Tibetan spiritual leader the Dalai Lama on Saturday rued sectarian clashes among Muslims in the Middle East, saying killing in the name of religion is unthinkable.
He emphasised that developing oneness among people would solve various crisis the world is facing today.
Referring to countries like Afghanistan, Syria and other Islamic nations, the Dalai Lama said, “They all follow the same god Allah, same Quran, every day (offer) five-time prayers. Yet they are killing each other. It’s unthinkable, really.
Killing due to political power or economic interest is somewhat understandable. In the name of religion killing each other is unthinkable. But it is a fact and it is happening,” he said.
The Dalai Lama was delivering a lecture here on the topic ‘Courage and compassion in the 21st century’, which was organised by Vana Foundation under their Vidyaloke initiative.
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Emphasising that developing oneness among seven billion people is his major commitment, he was all praise for India for its religious harmony and tolerance.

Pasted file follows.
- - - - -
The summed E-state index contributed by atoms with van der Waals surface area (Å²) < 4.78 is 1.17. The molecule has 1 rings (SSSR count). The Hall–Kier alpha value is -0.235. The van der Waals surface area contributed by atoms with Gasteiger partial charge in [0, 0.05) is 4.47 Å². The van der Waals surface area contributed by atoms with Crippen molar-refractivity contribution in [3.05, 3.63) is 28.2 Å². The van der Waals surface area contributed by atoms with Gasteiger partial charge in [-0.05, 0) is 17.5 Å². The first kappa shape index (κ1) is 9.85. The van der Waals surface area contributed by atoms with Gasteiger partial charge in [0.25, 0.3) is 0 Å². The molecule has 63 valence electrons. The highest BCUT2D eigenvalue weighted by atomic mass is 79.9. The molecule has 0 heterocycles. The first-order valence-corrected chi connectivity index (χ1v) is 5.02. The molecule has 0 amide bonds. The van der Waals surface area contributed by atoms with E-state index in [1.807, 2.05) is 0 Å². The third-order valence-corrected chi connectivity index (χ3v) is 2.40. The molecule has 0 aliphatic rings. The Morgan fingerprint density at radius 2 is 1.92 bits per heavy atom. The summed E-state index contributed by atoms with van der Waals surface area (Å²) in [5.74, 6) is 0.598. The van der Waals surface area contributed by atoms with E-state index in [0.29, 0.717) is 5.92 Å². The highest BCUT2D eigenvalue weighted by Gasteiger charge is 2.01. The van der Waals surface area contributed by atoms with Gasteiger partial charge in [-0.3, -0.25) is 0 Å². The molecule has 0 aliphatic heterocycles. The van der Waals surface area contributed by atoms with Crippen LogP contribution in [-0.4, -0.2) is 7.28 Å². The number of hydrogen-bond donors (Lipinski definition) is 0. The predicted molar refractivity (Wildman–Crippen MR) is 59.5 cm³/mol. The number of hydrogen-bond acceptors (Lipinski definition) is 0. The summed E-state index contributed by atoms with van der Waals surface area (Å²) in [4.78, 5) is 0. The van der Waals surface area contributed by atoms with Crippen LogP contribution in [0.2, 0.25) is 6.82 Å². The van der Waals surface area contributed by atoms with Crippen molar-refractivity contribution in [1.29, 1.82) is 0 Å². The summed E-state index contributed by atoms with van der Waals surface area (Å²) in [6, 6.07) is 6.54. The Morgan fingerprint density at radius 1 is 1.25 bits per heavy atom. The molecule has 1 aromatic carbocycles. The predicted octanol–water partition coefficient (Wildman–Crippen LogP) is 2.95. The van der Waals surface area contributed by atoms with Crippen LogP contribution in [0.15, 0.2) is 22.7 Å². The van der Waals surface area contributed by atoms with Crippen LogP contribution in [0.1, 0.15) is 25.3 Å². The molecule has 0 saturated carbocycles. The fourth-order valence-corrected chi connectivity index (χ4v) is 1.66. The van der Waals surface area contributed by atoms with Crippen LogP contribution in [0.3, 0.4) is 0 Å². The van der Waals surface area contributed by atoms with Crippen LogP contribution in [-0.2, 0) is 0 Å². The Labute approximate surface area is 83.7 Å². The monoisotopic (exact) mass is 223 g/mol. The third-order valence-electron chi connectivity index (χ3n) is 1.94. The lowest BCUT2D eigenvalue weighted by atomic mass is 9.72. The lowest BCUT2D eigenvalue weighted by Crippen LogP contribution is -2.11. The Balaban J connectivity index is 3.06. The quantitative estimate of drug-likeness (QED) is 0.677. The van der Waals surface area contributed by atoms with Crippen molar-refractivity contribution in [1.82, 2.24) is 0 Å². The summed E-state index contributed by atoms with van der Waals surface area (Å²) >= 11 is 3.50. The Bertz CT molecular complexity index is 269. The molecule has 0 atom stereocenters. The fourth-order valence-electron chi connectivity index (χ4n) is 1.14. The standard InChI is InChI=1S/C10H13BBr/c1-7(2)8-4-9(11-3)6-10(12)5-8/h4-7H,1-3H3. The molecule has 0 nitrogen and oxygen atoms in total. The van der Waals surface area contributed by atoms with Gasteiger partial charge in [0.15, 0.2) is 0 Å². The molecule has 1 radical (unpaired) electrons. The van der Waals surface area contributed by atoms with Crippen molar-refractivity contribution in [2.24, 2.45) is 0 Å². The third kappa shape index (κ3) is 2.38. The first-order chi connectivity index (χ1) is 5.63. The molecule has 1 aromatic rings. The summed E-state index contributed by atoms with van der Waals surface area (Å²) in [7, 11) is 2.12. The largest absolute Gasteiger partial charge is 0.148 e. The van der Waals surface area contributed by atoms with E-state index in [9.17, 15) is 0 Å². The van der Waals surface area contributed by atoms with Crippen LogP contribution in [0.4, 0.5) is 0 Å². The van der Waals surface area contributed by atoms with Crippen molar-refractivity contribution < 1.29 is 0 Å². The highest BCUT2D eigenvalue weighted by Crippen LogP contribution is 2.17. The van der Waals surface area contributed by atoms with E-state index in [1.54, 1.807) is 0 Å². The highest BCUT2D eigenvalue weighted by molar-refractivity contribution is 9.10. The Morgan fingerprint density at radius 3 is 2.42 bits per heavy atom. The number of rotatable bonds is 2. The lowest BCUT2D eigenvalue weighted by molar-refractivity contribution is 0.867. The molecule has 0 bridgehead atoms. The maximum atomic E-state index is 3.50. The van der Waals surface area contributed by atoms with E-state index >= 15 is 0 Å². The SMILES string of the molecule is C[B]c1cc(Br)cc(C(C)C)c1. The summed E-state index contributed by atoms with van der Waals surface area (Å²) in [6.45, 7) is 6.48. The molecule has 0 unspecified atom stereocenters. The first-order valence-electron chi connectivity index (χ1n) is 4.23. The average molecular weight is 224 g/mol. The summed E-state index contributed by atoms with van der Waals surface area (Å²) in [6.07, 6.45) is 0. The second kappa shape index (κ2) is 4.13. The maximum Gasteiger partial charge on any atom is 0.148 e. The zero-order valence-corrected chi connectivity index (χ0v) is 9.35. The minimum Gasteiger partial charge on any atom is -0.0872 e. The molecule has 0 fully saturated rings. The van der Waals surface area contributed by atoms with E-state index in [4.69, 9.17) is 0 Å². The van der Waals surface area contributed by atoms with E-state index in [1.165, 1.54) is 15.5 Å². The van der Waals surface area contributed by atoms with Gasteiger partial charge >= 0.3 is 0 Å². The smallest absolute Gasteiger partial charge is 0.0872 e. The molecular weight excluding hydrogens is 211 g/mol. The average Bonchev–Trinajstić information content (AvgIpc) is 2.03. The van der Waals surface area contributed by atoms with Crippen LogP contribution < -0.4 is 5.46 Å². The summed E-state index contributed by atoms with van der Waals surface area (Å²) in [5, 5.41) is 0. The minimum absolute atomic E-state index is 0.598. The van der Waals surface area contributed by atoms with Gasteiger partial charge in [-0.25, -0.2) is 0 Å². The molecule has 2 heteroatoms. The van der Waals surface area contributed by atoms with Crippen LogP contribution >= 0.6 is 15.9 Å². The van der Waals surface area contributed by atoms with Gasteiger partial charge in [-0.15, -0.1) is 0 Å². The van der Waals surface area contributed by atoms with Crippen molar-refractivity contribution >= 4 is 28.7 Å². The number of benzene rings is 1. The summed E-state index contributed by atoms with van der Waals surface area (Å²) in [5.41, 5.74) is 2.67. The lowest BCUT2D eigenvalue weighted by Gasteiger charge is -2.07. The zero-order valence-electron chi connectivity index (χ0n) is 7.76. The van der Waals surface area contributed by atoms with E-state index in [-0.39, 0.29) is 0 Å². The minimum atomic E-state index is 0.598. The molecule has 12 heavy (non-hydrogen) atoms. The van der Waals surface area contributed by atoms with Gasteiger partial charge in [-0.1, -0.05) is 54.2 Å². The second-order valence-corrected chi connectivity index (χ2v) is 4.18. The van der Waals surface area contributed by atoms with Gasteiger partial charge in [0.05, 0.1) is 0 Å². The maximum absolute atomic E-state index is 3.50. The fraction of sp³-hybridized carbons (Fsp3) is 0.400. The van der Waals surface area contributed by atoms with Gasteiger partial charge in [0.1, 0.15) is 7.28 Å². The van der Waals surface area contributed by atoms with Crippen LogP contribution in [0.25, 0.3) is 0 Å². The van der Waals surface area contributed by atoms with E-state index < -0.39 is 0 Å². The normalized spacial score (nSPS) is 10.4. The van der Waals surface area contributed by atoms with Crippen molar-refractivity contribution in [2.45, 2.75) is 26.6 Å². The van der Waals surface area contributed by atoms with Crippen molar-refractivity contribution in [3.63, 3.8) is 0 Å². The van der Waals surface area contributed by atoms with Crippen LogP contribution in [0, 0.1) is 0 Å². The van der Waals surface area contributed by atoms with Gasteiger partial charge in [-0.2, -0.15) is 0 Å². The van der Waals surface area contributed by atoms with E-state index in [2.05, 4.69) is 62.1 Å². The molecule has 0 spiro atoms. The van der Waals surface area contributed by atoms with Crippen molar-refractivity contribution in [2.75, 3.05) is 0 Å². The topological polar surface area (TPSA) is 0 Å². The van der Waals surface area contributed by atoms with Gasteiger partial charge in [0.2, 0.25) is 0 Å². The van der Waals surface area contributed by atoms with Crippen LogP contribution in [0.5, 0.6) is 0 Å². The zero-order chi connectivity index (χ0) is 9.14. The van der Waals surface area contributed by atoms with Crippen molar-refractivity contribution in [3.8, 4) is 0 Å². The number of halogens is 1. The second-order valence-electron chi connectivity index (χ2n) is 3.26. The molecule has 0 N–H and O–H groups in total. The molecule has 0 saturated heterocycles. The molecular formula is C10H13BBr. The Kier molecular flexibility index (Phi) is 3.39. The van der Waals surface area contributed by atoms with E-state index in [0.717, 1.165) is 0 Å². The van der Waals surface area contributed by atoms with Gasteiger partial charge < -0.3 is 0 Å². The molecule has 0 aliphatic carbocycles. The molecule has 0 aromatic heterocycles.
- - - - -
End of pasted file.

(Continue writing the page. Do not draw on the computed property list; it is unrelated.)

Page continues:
Though the country has various homegrown religious traditions such as Sankhyaism, Jainism, Buddhism and Sikhism besides Judaism, Christianity, Zoroastrianism and Islam, they had all settled here peacefully and harmoniously, he said.
“India is a big country with over a billion population, but religious tolerance, religious harmony are there. So therefore, religious harmony is very much possible.
We always say India is the only example that different religious traditions can live together,” the Dalai Lama said.
He also hailed Shias and Sunnis living together in India peacefully in contrast with the situation in Muslim nations, where they often clash with each other.
The Tibetan leader rued that religion today has become a factor to divide people, whose job is to bring inner peace, love, forgiveness, tolerance and self-discipline.
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The Dalai Lama also pointed out that his mission was to revive ancient Indian spiritual traditions in their original form, whether it be Buddhism, Jainism or Vedic traditions.
He urged people to understand the Nalanda tradition of Buddhism, which originated in India and is still preserved with the Tibetans.